In recent weeks, as Mitt Romney has been practicing his debate “zingers” and the Obama campaign has been “managing expectations” by portraying the president as the lousiest debater since Admiral Stockdale, plenty of pundits—progressive ones, mostly—have been assuring us that the importance of debates is seriously overblown.
Ask Americans about Jimmy Carter, and the most popular response may well be: “Um. Wait. Was he a president or something?” After all, the man left office more than three decades ago, long before many voters were born. Unlike the Reagan years, there was nothing definitional about Carter’s presidency—which was one of its problems. And unlike Bill Clinton, the Man from Plains didn’t preside over a boom time—which was another one of his problems. He’s been a swell ex-president, but normal people don’t pay much heed to ex-presidents, especially the ones who run around doing fine things for humanity (yawn). Sure, to some politicos, “Jimmy Carter” is still synonymous with a gloomy and failed presidency. But for everybody else, Jimmy Carter was yesterday’s news 20 years ago.
If Democrats weren’t already feeling blithely overconfident about President Obama’s re-election prospects, some are pointing to early voting as yet another source of sanguinity. The last time that there was a major “October surprise” in a presidential election, when Ronald Reagan “sealed the deal” against Jimmy Carter in a late-October debate, there was no such thing as early voting. Even absentee voting was in its infancy. But as part of progressive efforts to improve turnout, especially among low-income voters who sometimes can’t make it to the polls on Election Day, early voting has spread fast in recent elections—from 16 percent of all ballots cast in 2000 to about one-third of the total in 2008. This year, as many as 40 percent of Americans will vote early—which means they can, in the majority of states, already vote. And where does most early voting occur? In swing states. Iowa started voting yesterday. Ohio begins next week. As many as 70 percent of the votes in some crucial states—Colorado, North Carolina, Florida, Nevada—are expected to come from early birds.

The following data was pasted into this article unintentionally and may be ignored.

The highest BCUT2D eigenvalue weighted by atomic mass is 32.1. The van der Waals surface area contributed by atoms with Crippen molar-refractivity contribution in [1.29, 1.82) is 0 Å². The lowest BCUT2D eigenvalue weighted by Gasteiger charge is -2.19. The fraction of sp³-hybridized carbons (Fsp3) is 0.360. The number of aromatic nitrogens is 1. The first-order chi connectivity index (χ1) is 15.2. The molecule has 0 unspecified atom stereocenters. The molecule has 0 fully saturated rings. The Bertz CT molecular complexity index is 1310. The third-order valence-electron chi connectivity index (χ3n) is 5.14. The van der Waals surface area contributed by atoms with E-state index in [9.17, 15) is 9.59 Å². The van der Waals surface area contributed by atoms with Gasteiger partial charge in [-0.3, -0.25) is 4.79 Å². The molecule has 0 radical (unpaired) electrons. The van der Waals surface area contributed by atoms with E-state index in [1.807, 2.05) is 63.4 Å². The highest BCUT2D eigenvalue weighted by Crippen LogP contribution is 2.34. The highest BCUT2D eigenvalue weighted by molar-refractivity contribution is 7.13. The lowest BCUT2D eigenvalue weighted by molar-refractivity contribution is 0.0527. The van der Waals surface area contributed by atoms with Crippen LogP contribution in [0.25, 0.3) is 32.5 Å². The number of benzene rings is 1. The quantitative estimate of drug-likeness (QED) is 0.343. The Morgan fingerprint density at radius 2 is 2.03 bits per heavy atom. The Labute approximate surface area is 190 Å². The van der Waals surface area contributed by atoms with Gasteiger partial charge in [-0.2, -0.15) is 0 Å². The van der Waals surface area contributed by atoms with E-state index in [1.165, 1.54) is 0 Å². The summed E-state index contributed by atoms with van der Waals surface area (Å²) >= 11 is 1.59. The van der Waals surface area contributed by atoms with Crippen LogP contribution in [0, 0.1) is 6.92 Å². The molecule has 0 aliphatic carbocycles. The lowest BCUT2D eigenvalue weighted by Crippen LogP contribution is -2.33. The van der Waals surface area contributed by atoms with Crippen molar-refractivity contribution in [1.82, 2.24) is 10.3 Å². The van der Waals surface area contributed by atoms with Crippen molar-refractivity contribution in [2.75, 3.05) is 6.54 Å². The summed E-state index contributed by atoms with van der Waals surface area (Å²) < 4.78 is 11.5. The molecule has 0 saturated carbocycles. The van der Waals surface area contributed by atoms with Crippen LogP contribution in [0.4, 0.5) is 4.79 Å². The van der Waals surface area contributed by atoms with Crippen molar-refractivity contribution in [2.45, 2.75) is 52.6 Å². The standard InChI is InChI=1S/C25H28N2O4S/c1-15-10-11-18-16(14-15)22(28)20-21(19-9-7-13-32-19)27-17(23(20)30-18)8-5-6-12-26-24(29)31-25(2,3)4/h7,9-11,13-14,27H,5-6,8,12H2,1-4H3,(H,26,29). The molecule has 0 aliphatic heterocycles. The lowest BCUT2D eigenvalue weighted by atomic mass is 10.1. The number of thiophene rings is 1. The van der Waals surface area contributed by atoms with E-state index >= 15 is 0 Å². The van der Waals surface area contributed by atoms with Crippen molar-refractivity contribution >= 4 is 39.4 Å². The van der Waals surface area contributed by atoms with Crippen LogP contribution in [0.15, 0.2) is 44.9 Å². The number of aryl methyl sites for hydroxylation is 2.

As Mitt Romney’s poll numbers keep sagging, the 1980 election has become a kind of magical talisman for Republicans desperately seeking reasons to hope for a miraculous comeback win on November 6. (So has "poll-denial," the new birtherism; see Daily Meme, below.) In the summer, Rush Limbaugh helped revive the old legend of the Reagan Miracle. “I want to remind you of some history,” he told his listeners. “In June of 1980, Jimmy Carter led Ronaldus Magnus 39 to 32.” As summer 2012 turned to fall, and Romney swooned in the polls, a new reference point was discovered.